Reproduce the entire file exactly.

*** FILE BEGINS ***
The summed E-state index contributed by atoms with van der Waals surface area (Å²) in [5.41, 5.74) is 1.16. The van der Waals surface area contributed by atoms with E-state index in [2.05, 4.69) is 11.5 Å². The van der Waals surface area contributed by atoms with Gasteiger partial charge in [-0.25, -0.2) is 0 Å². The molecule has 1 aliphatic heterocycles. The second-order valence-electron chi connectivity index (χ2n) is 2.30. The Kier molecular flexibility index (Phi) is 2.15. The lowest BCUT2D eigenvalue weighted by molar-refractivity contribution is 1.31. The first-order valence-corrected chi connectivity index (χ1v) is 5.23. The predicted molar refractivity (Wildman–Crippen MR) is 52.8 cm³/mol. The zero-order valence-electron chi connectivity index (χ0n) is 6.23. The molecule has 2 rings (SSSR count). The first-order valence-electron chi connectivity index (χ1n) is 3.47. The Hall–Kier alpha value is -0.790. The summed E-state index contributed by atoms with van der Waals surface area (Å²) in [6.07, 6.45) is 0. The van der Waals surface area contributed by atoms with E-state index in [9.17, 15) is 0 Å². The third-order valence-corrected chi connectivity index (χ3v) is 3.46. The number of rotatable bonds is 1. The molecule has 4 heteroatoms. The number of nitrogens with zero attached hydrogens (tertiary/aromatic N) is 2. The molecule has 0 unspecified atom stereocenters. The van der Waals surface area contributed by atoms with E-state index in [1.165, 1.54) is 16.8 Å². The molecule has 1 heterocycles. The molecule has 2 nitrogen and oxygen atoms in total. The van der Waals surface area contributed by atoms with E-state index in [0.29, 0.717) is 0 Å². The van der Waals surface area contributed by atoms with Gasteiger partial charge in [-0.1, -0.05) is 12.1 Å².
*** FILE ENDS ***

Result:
The summed E-state index contributed by atoms with van der Waals surface area (Å²) in [5.41, 5.74) is 1.16. The van der Waals surface area contributed by atoms with E-state index in [2.05, 4.69) is 11.5 Å². The van der Waals surface area contributed by atoms with Gasteiger partial charge in [-0.25, -0.2) is 0 Å². The molecule has 1 aliphatic heterocycles. The second-order valence-electron chi connectivity index (χ2n) is 2.30. The Kier molecular flexibility index (Phi) is 2.15. The lowest BCUT2D eigenvalue weighted by molar-refractivity contribution is 1.31. The first-order valence-corrected chi connectivity index (χ1v) is 5.23. The predicted molar refractivity (Wildman–Crippen MR) is 52.8 cm³/mol. The zero-order valence-electron chi connectivity index (χ0n) is 6.23. The molecule has 2 rings (SSSR count). The first-order valence-electron chi connectivity index (χ1n) is 3.47. The Hall–Kier alpha value is -0.790. The summed E-state index contributed by atoms with van der Waals surface area (Å²) in [6.07, 6.45) is 0. The van der Waals surface area contributed by atoms with E-state index in [9.17, 15) is 0 Å². The third-order valence-corrected chi connectivity index (χ3v) is 3.46. The number of rotatable bonds is 1. The molecule has 4 heteroatoms. The number of nitrogens with zero attached hydrogens (tertiary/aromatic N) is 2. The molecule has 0 unspecified atom stereocenters. The van der Waals surface area contributed by atoms with E-state index in [1.165, 1.54) is 16.8 Å². The molecule has 1 heterocycles. The molecule has 2 nitrogen and oxygen atoms in total. The van der Waals surface area contributed by atoms with E-state index in [0.29, 0.717) is 0 Å². The van der Waals surface area contributed by atoms with Gasteiger partial charge in [-0.1, -0.05) is 12.1 Å².